and non-significant (non insigni) relics.

  • As with the veneration of icons, the veneration (Greek; dulia) of relics in the Orthodox Church is clearly distinguished from adoration (latria); i.e., that worship which
    is due to God alone.

  • [30] Offerings made at a site of pilgrimage were an important source of revenue for the community who received them on behalf of the saint.

  • Over the course of the Middle Ages, other religious structures acquired relics and became destinations for pilgrimage.

  • Mario Conte, executive editor of the Messenger of St. Anthony magazine in Padua, Italy, said, “Saints’ relics help people overcome the abstract and make a connection with
    the holy … Saints do not perform miracles.

  • [48] • St. Peter’s chains, preserved in San Pietro in Vincoli, Rome, a second-class relic • Main Altar of St. Raphael’s Cathedral, Dubuque, Iowa, containing the remains of
    Saint Cessianus, a boy martyred during the Diocletianic Persecution • Relics of St. Demetrius in the cathedral of Thessalonika, Greece • Relic of the True Cross, Decani Monastery, Serbia • Relic of Pope St. John Paul II, declared a saint in
    2014, in the Hong Kong Catholic Cathedral of the Immaculate Conception Eastern Orthodoxy[edit] Grapevine cross of Saint Nino of Georgia (Sioni Cathedral, Tbilisi, Georgia) Relics of Saint Sabbas the Sanctified in the Catholicon of Mar Saba
    Monastery in the Kidron Valley The importance of relics in the Byzantine world can be seen from the veneration given to the pieces of the True Cross.

  • As a natural outgrowth of the concept in Orthodox theology of theosis, the physical bodies of the saints are considered to be transformed by divine grace—indeed, all Orthodox
    Christians are considered to be sanctified by living the mystical life of the Church, and especially by receiving the Sacred Mysteries (Sacraments).

  • [24] Many tales of miracles and other marvels were attributed to relics beginning in the early centuries of the church.

  • The second includes small fragments of the bodies, as well as objects used by saints and blesseds.

  • [31] According to Patrick Geary, “[t]o the communities fortunate enough to have a saint’s remains in its church, the benefits in terms of revenue and status were enormous,
    and competition to acquire relics and to promote the local saint’s virtues over those of neighboring communities was keen”.

  • [citation needed] Relics play a major role in the consecration of a church.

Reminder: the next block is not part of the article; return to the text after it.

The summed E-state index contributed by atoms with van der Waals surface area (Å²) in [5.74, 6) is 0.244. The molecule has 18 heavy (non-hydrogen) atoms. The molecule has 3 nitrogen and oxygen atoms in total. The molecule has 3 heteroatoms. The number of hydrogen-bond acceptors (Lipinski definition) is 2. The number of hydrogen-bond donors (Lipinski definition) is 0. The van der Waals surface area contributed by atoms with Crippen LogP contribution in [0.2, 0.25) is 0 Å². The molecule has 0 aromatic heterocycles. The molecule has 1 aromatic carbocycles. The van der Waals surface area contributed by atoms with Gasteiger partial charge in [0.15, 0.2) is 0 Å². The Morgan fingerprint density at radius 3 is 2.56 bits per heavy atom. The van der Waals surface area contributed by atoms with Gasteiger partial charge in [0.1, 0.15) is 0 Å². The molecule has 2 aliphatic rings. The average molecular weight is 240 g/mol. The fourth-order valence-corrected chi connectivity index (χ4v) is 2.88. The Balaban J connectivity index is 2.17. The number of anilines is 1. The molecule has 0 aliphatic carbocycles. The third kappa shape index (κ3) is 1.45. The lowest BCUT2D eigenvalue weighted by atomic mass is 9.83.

• [26][27] By venerating relics through visitation, gifts, and providing services, medieval Christians believed that they would acquire the protection and intercession of the
    sanctified dead.

  • [38][39] Due to the existence of counterfeit relics, the Church began to regulate the use of relics.

  • These relics, a firmly embedded part of veneration by this period, increased the availability of access to the divine but were not infinitely reproducible (an original relic
    was required), and still usually required believers to undertake pilgrimage or have contact with somebody who had.

  • [45] The sale or disposal by other means of “sacred relics” (meaning first and second class) without the permission of the Apostolic See is now strictly forbidden by canon
    1190 of the 1983 Code of Canon Law.

  • [21][22] The Second Council of Nicaea in 787 drew on the teaching of St. John Damascene[23] that homage or respect is not really paid to an inanimate object, but to the holy
    person, the veneration of a holy person is itself honour paid to God.

  • These miracle tales made relics much sought-after during the period.

  • [19] Relics and pilgrimage[edit] Rome became a major destination for Christian pilgrims as it was easier to access for European pilgrims than the Holy Land.

  • The Buddha’s relics are used to show people that enlightenment is possible, to remind them that the Buddha was a real person, and to also promote good virtue.

  • A year after his death in 1987, his physical body was moved from France and placed in a stupa in one of his monasteries near Boudhanath, Nepal.

  • • Reliquary arms of Saint Thomas the Apostle can be found in churches around the globe.

  • The motivations included the assertion of the Church’s independence against rulers, a desire to have an English (indeed Norman English) saint of European reputation, and the
    desire to promote Canterbury as a destination for pilgrimage.

  • [52] The necessity of provide relics for antimensions in new churches often necessitates continuous division of relics.

  • [2] The bones were not regarded as holding a particular power derived from the hero, with some exceptions, such as the divine shoulder of Pelops held at Olympia.

  • The cult of Martin of Tours was very popular in Merovingian Gaul, and centered at a great church built just outside the walls of Tours.

  • By the Late Middle Ages, the collecting of, and dealing in, relics had reached enormous proportions, and had spread from the church to royalty, and then to the nobility and
    merchant classes.

  • Miracles and healing were not regularly attributed to them;[2] rather, their presence was meant to serve a tutelary function, as the tomb of Oedipus was said to protect Athens.

  • [23] Geary also suggests that the danger of someone murdering an aging holy man in order to acquire his relics was a legitimate concern.

  • Within the Assyrian Church of the East, it is consumed by a couple getting married in the Mystery of Crowning.

  • These places were always outside the walls of the city, but martyriums began to be built over the site of the burial.

  • The veneration of the relics of the saints is of great importance in Orthodoxy, and very often churches will display the relics of saints prominently.

  • Dom Bernardo Cignitti, O.S.B., wrote, “[T]he remains of certain dead are surrounded with special care and veneration.

  • [54] Ivory was widely used in the Middle Ages for reliquaries, its pure white color an indication of the holy status of its contents.

  • He distinguished Gregory’s constant usage of sanctus and virtus, the first with its familiar meaning of “sacred” or “holy”, and the second as “the mystic potency emanating
    from the person or thing that is sacred …

  • Today, many stupas also hold the cremated remains or ringsel of prominent Buddhists.

  • “[15] Thomas Aquinas (d. 1274) pointed out that it was natural that people should treasure what is associated with the dead, much like the personal effects of a relative.

  • If a saint travelled often, then the bones of his feet may be prized.


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Photo credit:’]